The Consumer Financial Protection Bureau recently released the definition of a “qualified mortgage”. This definition is intended to shape the future of mortgage lending and prevent a recurrence of the financial meltdown that occurred a few years ago.
The intent is to provide a “safe harbor” or exemption from litigation and penalties to lenders making loans that meet the definition of the government’s “qualified mortgage”. The rule applies to mortgages that are made with the intention of sale to the governmental agencies known as Fannie Mae, Freddie Mac and FHA. These loans account for more than 90% of all loans originated in the U.S. Jumbo loans are not included, but it is expected that jumbo lenders will follow suit.
The ruling has been anticipated for about 18 months and the mortgage industry has been somewhat surprised that it did not contain more restrictions. For example, the ruling stopped short of requiring a minimum down payment of 20% and other features that the industry feared.
The ruling is centered on the borrower’s ability to repay the loan. In general, the qualifying criteria are as follows:
That the consumer have a total debt-to-income ratio that is less than or equal to 43%.
That monthly payments be calculated based on the highest payment that will apply in the first five years of the loan.
The loan must not contain certain “undesirable” terms or features such as.
No-doc or stated-income loans where the income or assets are not verified.
Interest-only payment loans.
Loans with other “risky” characteristics such as teaser rates, negative amortization, balloon payments, and terms exceeding 30 years.
What does it mean?
First of all, loans with risky characteristics all but disappeared in the early days of the mortgage meltdown a few years ago. There are still some interest-only loans that are available but the rest of the programs have already been eliminated from mainstream lending sources.
The most important aspect of the rule is the 43% debt-to-income (DTI) ratio limitation. The DTI has always been the primary criteria for qualification. A limit of 43% is reasonable and, the ruling states that higher ratios are allowed if the loan has been pre-approved by the Fannie Mae, Freddie Mac or FHA automated underwriting programs. Presently, these programs allow DTI ratios as high as 45% to 50%, depending on a borrower’s strength.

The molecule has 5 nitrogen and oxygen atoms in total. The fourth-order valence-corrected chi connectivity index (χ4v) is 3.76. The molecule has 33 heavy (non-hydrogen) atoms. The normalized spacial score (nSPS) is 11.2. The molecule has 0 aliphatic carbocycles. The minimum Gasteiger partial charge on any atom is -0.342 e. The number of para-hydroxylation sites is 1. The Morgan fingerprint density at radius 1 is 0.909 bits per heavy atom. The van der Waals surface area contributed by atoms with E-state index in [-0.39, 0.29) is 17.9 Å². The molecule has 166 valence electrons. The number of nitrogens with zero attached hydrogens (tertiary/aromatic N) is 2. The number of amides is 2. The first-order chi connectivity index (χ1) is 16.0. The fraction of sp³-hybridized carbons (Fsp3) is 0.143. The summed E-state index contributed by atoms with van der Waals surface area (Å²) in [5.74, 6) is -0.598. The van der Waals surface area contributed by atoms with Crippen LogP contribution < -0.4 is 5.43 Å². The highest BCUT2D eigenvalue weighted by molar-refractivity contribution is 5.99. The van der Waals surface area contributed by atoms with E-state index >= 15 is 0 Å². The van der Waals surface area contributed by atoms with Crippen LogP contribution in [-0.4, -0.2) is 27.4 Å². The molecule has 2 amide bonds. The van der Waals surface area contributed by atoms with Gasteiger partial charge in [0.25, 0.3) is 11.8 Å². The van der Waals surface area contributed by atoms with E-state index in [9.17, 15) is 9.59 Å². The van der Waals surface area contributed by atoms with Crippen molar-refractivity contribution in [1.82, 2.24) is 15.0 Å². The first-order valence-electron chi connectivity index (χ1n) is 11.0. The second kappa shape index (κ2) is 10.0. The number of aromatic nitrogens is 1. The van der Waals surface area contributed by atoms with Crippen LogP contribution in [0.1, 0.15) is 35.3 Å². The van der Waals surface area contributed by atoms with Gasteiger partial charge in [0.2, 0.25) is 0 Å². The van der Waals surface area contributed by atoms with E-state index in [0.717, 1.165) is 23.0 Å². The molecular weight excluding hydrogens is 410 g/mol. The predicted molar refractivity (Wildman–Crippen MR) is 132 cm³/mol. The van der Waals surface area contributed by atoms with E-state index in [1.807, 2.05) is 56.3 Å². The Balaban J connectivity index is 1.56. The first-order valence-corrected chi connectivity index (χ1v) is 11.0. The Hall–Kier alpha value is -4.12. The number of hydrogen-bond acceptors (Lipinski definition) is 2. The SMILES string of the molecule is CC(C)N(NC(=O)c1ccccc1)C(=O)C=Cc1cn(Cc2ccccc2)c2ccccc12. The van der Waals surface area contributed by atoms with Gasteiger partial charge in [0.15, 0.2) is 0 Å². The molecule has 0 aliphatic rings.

The debt-to-income ratio is calculated first by calculating the borrower’s monthly principal, interest, taxes and insurance payments on their home plus mortgage insurance and homeowner association dues to determine their total primary housing expense payment. Then their other monthly debts such as car payments, student loans and the minimum required credit card payments are added to the housing expense to determine the total monthly obligations. That total is then divided by the borrowers monthly income. the result is the debt-to-income ratio.
It’s too soon to tell, but despite being more liberal than the industry anticipated, I interpret the rule to be a little more restrictive for certain homeowners and buyers. The rule doesn’t actually go into effect until next January, so there is still plenty of time for changes to the program and for lenders to phase in implementation.
The new rule could mean higher rates and more difficult qualifying criteria for loans outside of the box – primarily jumbo loans that already have stricter qualifying criteria. Some first-time homebuyers and self-employed borrowers may be eliminated too as these buyers often have higher debt to income ratios.
On the other hand, some experts argue that now that the industry has a clear definition, lenders can eliminate some of the unnecessary restrictions that they presently impose. The intent of the definition was to help loosen credit standards. And with protection from liability for loans that do meet the definition, qualified mortgages should be easier to obtain.
Still to come is the government’s ruling on qualified residential mortgages, which may require lenders making loans outside of the definition to maintain cash reserves as a percentage of the loan amount. The theory is that if the lenders have “skin in the game” they are unlikely to make risky loans that could end up in default.
The important thing for any reader here is that there are many factors well beyond anyone’s control that can and do move the financial markets and interest rates with extreme speed. In the meantime, rates are still extremely low and it’s a good time to buy or refinance.